Robo-Deal Is All About Lowering Mortgage PrincipalTopic: Mortgage
It took more than a year to strike a deal, but here it is, the biggest government-industry settlement in history, surpassing even big tobacco.
Five of the nation’s largest servicers will cough up more than $25 billion, the bulk of which will go toward lowering mortgage principal for borrowers who are behind on their mortgage payments.
Wait a minute.
What does that have to do with faulty foreclosure documents? Nothing.
But that’s how it started, and now that government got what it wanted, i.e. mortgage principal reduction for about a million borrowers, they are likely, quietly whispering a big thank you to all those so-called “robo-signers.”
Let’s take a step back for a second to remember the fall of 2010, when “robo-signing” came to light. The idea that one low-paid guy sitting in a room was signing his, or perhaps somebody else’s, name to thousands of foreclosure documents was appalling. It is appalling, no question. But let us not forget that the vast, vast majority of those foreclosures being processed were in fact legitimate foreclosures; it was the documentation process that was fraudulent. Banks didn’t foreclose on borrowers for no reason, they foreclosed because borrowers weren’t paying their mortgages.
So fast-forward to 2011 when the housing market is still in deep despair. Home prices are still falling, eleven million borrowers owe more on their mortgages than their homes are worth, home construction sees its worst year ever, and government relief programs are doing very little to help. Cries arise that the only way to help housing is to reduce the principal on all those underwater mortgages, give borrowers their equity back! But how does government force the banks to do that? Robo.
The last thing the banks need are fifty state lawsuits over bad foreclosure documents, plus they need to be able to get all these legitimate foreclosures through the courts, so they can stem some losses by reselling the homes. The “robo” scandal has ground foreclosure processing to a veritable halt in much of the county and slowed it everywhere else. Borrowers are sitting in their homes paying nothing. So the banks agree to the deal, any deal, because they have no other choice.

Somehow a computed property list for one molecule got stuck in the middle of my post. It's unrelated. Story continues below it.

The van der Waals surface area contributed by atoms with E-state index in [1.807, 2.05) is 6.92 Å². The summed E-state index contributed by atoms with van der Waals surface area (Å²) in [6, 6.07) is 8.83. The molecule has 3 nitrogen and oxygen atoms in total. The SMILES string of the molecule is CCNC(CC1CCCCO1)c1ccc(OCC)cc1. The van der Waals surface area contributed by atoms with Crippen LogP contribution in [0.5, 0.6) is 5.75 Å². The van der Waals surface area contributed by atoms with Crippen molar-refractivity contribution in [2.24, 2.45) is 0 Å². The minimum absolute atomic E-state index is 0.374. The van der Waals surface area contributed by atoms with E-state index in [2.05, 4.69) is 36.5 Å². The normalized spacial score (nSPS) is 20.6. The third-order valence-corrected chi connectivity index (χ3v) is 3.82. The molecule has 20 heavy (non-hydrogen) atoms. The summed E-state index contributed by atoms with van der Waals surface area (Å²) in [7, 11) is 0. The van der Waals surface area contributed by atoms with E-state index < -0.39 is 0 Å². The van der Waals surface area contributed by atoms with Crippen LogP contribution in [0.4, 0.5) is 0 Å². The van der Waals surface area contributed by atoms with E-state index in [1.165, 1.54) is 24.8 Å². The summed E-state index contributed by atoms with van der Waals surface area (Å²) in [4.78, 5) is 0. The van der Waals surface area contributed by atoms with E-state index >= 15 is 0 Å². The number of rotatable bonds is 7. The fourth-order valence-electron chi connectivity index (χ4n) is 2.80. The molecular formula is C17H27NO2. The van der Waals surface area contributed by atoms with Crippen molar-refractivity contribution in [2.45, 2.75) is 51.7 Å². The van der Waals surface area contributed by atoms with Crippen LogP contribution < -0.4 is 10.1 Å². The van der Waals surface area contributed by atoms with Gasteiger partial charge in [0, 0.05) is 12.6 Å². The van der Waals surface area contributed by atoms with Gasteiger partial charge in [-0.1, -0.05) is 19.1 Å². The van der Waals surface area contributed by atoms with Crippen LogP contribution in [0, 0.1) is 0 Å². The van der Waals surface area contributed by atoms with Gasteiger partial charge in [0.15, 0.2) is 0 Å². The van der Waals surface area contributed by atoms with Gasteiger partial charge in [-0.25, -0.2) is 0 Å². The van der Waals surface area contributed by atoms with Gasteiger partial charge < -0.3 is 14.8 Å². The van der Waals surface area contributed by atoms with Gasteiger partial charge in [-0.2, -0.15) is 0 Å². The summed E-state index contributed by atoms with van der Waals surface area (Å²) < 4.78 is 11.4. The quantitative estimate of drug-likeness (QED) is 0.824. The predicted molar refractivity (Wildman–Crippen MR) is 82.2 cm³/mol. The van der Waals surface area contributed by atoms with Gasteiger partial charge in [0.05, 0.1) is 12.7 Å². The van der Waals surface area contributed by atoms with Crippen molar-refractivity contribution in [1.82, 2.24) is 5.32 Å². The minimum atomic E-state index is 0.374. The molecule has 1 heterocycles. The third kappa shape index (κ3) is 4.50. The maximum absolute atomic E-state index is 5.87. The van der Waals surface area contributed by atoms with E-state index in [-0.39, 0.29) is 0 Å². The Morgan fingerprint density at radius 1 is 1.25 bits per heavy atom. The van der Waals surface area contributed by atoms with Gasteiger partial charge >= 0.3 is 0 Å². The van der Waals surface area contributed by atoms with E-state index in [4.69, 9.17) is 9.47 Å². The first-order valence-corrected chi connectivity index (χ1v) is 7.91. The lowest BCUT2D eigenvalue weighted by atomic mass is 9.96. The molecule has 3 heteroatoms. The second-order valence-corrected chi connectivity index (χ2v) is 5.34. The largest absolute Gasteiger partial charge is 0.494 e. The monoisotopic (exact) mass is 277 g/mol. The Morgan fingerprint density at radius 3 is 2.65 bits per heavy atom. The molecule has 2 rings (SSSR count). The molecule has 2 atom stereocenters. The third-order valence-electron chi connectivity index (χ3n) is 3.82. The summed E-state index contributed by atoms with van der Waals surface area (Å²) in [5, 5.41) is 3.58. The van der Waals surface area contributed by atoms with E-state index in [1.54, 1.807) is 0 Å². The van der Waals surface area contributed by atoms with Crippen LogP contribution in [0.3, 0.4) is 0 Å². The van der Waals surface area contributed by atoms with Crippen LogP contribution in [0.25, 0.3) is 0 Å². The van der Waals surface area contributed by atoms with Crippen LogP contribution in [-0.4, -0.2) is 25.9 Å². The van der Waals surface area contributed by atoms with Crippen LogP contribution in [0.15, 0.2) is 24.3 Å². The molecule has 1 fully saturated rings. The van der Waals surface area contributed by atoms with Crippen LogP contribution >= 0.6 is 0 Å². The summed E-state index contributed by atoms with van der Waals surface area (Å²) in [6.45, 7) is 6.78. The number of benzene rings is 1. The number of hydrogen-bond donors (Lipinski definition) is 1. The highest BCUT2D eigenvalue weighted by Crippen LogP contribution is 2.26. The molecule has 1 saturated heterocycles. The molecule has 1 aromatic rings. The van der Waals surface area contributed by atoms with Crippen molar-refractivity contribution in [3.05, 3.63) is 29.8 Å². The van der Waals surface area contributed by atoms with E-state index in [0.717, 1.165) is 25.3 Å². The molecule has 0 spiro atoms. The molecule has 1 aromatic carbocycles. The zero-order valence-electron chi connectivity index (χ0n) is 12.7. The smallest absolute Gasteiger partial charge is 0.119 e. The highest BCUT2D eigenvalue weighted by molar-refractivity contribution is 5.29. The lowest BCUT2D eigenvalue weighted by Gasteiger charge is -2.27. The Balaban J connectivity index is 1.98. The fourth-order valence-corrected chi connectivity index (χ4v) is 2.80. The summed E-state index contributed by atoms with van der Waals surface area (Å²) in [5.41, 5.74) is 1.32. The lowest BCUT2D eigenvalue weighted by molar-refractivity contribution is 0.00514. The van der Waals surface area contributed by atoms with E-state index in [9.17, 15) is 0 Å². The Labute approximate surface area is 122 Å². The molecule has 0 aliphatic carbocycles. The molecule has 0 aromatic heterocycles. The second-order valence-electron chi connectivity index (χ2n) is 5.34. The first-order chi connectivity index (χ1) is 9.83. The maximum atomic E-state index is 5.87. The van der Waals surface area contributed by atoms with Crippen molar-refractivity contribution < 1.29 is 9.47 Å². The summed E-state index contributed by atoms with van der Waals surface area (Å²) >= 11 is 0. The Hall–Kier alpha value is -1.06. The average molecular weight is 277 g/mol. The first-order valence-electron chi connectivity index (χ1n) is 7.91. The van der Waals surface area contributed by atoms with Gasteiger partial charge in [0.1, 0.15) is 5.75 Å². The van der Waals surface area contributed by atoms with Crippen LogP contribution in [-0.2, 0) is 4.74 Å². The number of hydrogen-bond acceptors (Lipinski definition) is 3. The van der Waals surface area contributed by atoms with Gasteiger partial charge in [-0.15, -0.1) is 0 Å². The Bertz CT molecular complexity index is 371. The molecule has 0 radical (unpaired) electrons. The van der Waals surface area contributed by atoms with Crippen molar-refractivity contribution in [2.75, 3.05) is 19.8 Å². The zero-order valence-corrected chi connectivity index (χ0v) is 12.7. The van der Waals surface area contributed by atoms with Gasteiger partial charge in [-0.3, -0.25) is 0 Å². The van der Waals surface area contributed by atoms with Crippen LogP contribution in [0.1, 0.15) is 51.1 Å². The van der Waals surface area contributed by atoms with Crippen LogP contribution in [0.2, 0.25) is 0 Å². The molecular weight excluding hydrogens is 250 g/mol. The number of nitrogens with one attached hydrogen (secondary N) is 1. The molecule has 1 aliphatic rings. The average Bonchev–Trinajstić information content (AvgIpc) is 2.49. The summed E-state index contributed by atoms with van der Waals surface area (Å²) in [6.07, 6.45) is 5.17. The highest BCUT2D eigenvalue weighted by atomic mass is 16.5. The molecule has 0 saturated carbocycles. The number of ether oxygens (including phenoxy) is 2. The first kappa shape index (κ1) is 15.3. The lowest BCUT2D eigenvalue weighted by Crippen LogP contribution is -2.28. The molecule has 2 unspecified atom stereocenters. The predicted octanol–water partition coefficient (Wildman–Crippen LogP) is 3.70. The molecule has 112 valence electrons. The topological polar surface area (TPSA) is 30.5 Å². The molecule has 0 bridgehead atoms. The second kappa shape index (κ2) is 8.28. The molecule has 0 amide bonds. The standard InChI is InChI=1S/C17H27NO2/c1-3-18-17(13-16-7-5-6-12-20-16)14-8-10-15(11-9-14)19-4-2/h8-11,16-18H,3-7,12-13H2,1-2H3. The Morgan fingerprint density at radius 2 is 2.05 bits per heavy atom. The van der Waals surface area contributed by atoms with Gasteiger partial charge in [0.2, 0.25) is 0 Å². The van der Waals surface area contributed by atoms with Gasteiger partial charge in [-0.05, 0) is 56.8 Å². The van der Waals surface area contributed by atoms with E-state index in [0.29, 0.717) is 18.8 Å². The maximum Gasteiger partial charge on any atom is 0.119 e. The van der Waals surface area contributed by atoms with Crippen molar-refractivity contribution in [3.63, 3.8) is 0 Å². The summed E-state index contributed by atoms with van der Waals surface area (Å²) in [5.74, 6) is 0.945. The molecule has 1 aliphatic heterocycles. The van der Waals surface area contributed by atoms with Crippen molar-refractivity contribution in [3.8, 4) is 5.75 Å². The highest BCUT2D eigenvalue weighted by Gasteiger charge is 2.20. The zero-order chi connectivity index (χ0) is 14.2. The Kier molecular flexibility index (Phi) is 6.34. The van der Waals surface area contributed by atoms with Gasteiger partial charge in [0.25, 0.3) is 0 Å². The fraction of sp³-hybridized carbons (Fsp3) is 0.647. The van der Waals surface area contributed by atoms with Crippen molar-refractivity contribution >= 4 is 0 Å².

You can hear it in their statements today:
“We believe this settlement will help provide additional support for homeowners who need assistance, brings more certainty to the housing market and aligns to our ongoing commitment to help rebuild our neighborhoods and get the housing market back on track.” -- Bank of America [BAC 8.245 0.115 (+1.41%) ]
“Today’s agreement represents a very important step toward restoring confidence in mortgage servicing and stability in the housing market.” -- Wells Fargo Home Mortgage [WFC 30.51 -0.12 (-0.39%) ].
Getting the housing market back on track. Restoring stability in the housing market. That’s what they want. They’ve already stopped “robo-signing” long ago. Now what they need is closure. Move the foreclosure process along again, so that the housing market can clear all the distress and move ahead. Let the bank black eye begin to heal. Sure, they will get hit with plenty more lawsuits over mortgage securitizations, but that has little to do with their customers on the street, the average consumers. That has to do with investors, and federal regulators and all kinds of complicated Wall Street products that are lost on average Americans. Robo-signing was more personal; it had to do with real people’s mortgage papers that they signed at their kitchen tables.
Robo-signing was wrong. No question.
The banks acted recklessly.
But the result is that about a million borrowers, many of whom also acted recklessly, are going to get a financial windfall in the form of up to $20,000 in mortgage principal forgiveness. Yes, that will help some of them stay in their homes and prevent some new foreclosures. For the rest of us who didn’t buy more house than we could afford, who didn’t use our homes as ATM machines just because some random mortgage broker said we could, who decided that we should put a down payment on our single largest investment, and who are still mailing in the mortgage check every month despite the home equity we’ve lost, we get nothing.
Please provide us with your opinion on this article:
If you put at least 20% down on the house, you can elect to not have an escrow.Otherwise, the lenedr will want you to escrow funds for taxes and insurance.At closing, as part of your settlement costs, you will pay for about 16 months of insurance the title company will pay the insurance company for the first year, and give the lenedr about four months to establish the escrow. (about four months of taxes from you as well, plus taxes from the seller from Jan 1st to the closing date)
yes it is considered a 2nd motgarge its a combo loan so you wouldnt have to set up an escrow or pay motgarge insurance, i would say keep that 1st that 5.25 is a great rate, there are some banks out there that will offer a stand alond second at a fixed rate, depending on the amount of equity in your home, WAMU has great rates now as well as Countrywide, you also have the option to refi to 1 loan but if you are over 80% loan to value you will have to get escrow and most likley PMI, but good luck to you i hope i gave you the answeres you needed
I'd say 1st find a good Mortgage broker/loan ofefcir and tell them that you are looking to buy a new home. Ask them to get you a loan pre-qualification or pre-approval (recommend) So you have idea on how much home you can afford.2nd would be the real state agent. Some broker has their own agent some doesn't. Your realtor will find your home base on the area you want to buy. And most of them work with other agents sales.3rd is the down payment. And maybe if your loan processed was slow late fees..
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